Berlin in the ‘20s & ‘30s
Cabaret, paranoia and Fascism
During the 14 years of the Weimar Republic, Germany lurched from chaos to fragile democracy and towards the catastrophe that was to come. In contrast to the prosperity of Paris, the Berlin of the 1920s was ravaged by financial turmoil and political disorder.
The Weimar Republic, forged in the aftermath of the First World War and the abdication of Kaiser Wilhelm II, was full of coups and counterrevolutions, playing host to Communists, Social Democrats and nationalists. After the catastrophic hyperinflation that saw Germans pushing wheelbarrows full of million-Mark notes through the streets, a period of stabilisation also saw the ominous rise of the Nazi party and their terrifying stormtroopers.
For a brief moment, however, Berlin was a city of possibility and excitement. The all-night city danced to the biting satire and seductive decadence of the cabaret theatres where art, fashion, classical music, jazz and musical theatre all rubbed shoulders. However as the darkest chapter of the 20th century drew near, many of the city’s artistic innovators would soon be forced to leave.
SATURDAY 2 – SUNDAY 3 MARCH
Weekend events from 10am – 6pm
Cabaret. Inflation. Glamour. Fascism. Reparations. Satire. Decadence.
Weimar Germany was a wounded nation struggling to reassert itself. Explore the many different facets of Berlin: Germany’s centre of political and artistic dramas in our two-day programme of talks, films and performances.
Noise Bites give you an intense, whistle-stop tour through the need-to-know topics from this weekend. These could include:
Glamorous, enigmatic, iconic: it can only be Marlene Dietrich
Hyperinflation in Weimar Germany meant that it was cheaper to stick banknotes to your your walls than buy wallpaper - where did the Mark go wrong?
The Hitler Youth - the foundation of Hitler's Thousand-Year Reich?
Join top speakers for in-depth discussions of the fundamental questions of early 20th century. An example of topics that we'll be discussing throughout the weekend include:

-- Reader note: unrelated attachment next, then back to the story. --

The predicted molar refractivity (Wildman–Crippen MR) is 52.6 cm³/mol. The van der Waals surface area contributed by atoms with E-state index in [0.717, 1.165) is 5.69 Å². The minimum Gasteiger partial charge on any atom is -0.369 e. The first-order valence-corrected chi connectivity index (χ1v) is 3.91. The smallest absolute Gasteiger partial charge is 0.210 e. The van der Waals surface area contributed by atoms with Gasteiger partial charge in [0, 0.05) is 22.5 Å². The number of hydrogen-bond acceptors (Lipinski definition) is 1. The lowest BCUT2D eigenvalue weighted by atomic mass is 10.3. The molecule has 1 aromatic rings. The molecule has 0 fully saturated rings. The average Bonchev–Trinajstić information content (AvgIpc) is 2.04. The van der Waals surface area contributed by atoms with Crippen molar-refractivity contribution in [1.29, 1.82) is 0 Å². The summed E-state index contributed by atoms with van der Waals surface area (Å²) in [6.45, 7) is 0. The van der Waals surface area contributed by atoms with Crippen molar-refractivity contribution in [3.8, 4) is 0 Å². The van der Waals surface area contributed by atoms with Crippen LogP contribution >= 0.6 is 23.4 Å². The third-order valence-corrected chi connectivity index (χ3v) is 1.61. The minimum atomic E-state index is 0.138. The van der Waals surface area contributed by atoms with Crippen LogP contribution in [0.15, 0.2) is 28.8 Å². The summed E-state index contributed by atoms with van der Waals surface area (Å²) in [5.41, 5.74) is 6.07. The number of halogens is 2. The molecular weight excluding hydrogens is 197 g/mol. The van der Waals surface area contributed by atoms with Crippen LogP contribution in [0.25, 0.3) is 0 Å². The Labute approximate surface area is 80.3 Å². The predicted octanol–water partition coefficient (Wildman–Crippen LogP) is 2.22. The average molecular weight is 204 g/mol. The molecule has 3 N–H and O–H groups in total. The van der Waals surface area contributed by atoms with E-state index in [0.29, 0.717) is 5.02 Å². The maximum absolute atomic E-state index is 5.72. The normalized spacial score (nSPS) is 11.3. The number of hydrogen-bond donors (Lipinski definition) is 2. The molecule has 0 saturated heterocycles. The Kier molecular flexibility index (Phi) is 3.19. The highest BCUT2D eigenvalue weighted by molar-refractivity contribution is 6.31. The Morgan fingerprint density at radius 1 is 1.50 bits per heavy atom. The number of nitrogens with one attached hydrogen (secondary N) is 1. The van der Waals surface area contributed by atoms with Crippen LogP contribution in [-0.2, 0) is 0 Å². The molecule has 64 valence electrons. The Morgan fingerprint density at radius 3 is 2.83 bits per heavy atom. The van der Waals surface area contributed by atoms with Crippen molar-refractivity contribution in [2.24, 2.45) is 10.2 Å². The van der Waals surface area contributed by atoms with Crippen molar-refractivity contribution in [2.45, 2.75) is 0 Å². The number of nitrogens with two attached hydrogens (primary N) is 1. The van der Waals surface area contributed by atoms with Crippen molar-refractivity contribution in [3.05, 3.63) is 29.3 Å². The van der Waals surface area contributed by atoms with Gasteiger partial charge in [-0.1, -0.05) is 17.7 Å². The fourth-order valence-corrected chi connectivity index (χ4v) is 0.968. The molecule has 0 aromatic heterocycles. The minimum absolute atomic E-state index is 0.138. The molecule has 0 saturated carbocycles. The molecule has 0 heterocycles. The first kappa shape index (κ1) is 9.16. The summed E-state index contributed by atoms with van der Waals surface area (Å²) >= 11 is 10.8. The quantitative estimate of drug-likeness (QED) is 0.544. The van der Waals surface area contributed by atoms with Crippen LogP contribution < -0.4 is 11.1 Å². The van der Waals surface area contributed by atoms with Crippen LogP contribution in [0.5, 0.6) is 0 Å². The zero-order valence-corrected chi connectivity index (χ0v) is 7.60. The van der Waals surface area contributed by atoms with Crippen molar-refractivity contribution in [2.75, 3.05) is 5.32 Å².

Get your Surrealism mixed up with your Serialism? Professor Johnathan Cross gives us the definitive guide to the Serialism method of composition.
Alex Ross, author of The Rest Is Noise, looks at the contradictions of this amazing time in Berlin's history.
Composer Dominic Muldowney delves into the complicated relationships between Brecht and his composers.
Hitler wanted to rule the hearts and minds of Germans. Yvonne Sherratt explores his relationship with philosophers.
...Kurt Weill! Curious about the music but scared off by the terminology? Then grab a coffee and come together to this fun, informal and practical session led by John Brown.
LISTEN TO THIS
Don't know where to start? Let our industry experts bring music to life in these beginner's guides. This weekend the session is led by Southbank Centre's Head of Classical Music Gillian Moore.
Activities and events all over the site allowing you to get to get the full flavour of this exciting time of change.
DAY PASS £15*
WEEKEND PASS £25*
*concerts are not included in the Day or Weekend Passes
A weekend pass offers you the best way to plunge head-first into 20th-century Berlin - a world of cabaret, inflation, glamour, fascism, reparations, satire and decadence
'She was able to sing with an enthusiasm that was at times exhausting just to watch.'
Critic Alex Ross, Southbank Centre's head of classical music Gillian Moore, London Philharmonic Orchestra's principal conductor Vladimir Jurowski and singer Meow Meow talk about the work
The Open University
If you have been inspired by one of the many events taking place at The Southbank centre for The Rest is Noise festival, you can take your interest further with the Open University.
Concerts and events
The Threepenny Opera - Saturday 2 March 2013. Provocative, political message with wonderful cabaret tunes. Featuring London Philharmonic Orchestra, Ted Huffman and Vladimir Jurowski.
Berlin Cabaret - Friday 1 March 2013. The decadence and biting satire of Berlin cabaret.
Songspiel - Saturday 2 March 2013. Kurt Weill and Bertolt Brecht's first collaboration.
Seven Deadly Sins - Sunday 3 March 2013. Music from three composers who were forced to emigrate to America from Nazi Germany.
Liza Minnelli - Friday 1 March 2013. Liza Minnelli brings her greatest hits to London for one night.
Orff's Schulwerk- Friday 1 March 2013. Famous for his cantata 'Carmina Burana'.
All The King's Men- Friday 1 March 2013.One of the UK's freshest all-male a cappella groups bursts onto the Friday Tonic stage.
Berlin in the '20s and '30s Saturday Day Pass. Saturday 2 March 2013.
Berlin in the '20s and '30s Sunday Day Pass. Sunday 3 March.
Berlin in the '20s and '30s Weekend Pass. Saturday 2 March 2013 - Sunday 3 March 2013.
For more information, visit the Southbank Centre ticketing website